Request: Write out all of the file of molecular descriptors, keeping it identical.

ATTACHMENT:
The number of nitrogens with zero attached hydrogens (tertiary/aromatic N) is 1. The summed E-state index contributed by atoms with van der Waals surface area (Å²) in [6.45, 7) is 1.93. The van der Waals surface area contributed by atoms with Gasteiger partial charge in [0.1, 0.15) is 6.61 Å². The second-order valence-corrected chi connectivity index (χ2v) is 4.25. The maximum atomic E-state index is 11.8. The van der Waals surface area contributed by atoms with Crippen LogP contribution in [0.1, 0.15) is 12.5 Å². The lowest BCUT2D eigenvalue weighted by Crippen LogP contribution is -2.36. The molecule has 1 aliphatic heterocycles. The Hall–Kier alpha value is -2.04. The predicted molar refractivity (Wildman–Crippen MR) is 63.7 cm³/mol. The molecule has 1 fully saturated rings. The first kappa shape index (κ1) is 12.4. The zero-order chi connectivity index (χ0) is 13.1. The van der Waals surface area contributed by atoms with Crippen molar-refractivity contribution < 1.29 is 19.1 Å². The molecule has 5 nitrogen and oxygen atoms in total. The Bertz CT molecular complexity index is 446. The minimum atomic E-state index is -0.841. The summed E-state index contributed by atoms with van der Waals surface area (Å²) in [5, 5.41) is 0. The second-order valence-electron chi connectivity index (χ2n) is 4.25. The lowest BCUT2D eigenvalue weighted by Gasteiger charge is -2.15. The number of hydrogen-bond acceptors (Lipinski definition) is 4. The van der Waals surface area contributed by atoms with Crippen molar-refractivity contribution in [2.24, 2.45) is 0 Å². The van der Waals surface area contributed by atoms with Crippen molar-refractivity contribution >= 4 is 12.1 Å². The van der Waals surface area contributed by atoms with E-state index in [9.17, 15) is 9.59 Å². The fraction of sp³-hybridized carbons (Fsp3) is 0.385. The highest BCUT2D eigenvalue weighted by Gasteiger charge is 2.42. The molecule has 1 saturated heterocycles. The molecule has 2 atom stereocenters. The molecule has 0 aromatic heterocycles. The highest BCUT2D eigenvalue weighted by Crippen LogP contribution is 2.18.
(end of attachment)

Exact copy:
The number of nitrogens with zero attached hydrogens (tertiary/aromatic N) is 1. The summed E-state index contributed by atoms with van der Waals surface area (Å²) in [6.45, 7) is 1.93. The van der Waals surface area contributed by atoms with Gasteiger partial charge in [0.1, 0.15) is 6.61 Å². The second-order valence-corrected chi connectivity index (χ2v) is 4.25. The maximum atomic E-state index is 11.8. The van der Waals surface area contributed by atoms with Crippen LogP contribution in [0.1, 0.15) is 12.5 Å². The lowest BCUT2D eigenvalue weighted by Crippen LogP contribution is -2.36. The molecule has 1 aliphatic heterocycles. The Hall–Kier alpha value is -2.04. The predicted molar refractivity (Wildman–Crippen MR) is 63.7 cm³/mol. The molecule has 1 fully saturated rings. The first kappa shape index (κ1) is 12.4. The zero-order chi connectivity index (χ0) is 13.1. The van der Waals surface area contributed by atoms with Crippen molar-refractivity contribution < 1.29 is 19.1 Å². The molecule has 5 nitrogen and oxygen atoms in total. The Bertz CT molecular complexity index is 446. The minimum atomic E-state index is -0.841. The summed E-state index contributed by atoms with van der Waals surface area (Å²) in [5, 5.41) is 0. The second-order valence-electron chi connectivity index (χ2n) is 4.25. The lowest BCUT2D eigenvalue weighted by Gasteiger charge is -2.15. The number of hydrogen-bond acceptors (Lipinski definition) is 4. The van der Waals surface area contributed by atoms with Crippen molar-refractivity contribution in [2.24, 2.45) is 0 Å². The van der Waals surface area contributed by atoms with Crippen molar-refractivity contribution >= 4 is 12.1 Å². The van der Waals surface area contributed by atoms with E-state index in [9.17, 15) is 9.59 Å². The fraction of sp³-hybridized carbons (Fsp3) is 0.385. The highest BCUT2D eigenvalue weighted by Gasteiger charge is 2.42. The molecule has 1 saturated heterocycles. The molecule has 2 atom stereocenters. The molecule has 0 aromatic heterocycles. The highest BCUT2D eigenvalue weighted by Crippen LogP contribution is 2.18.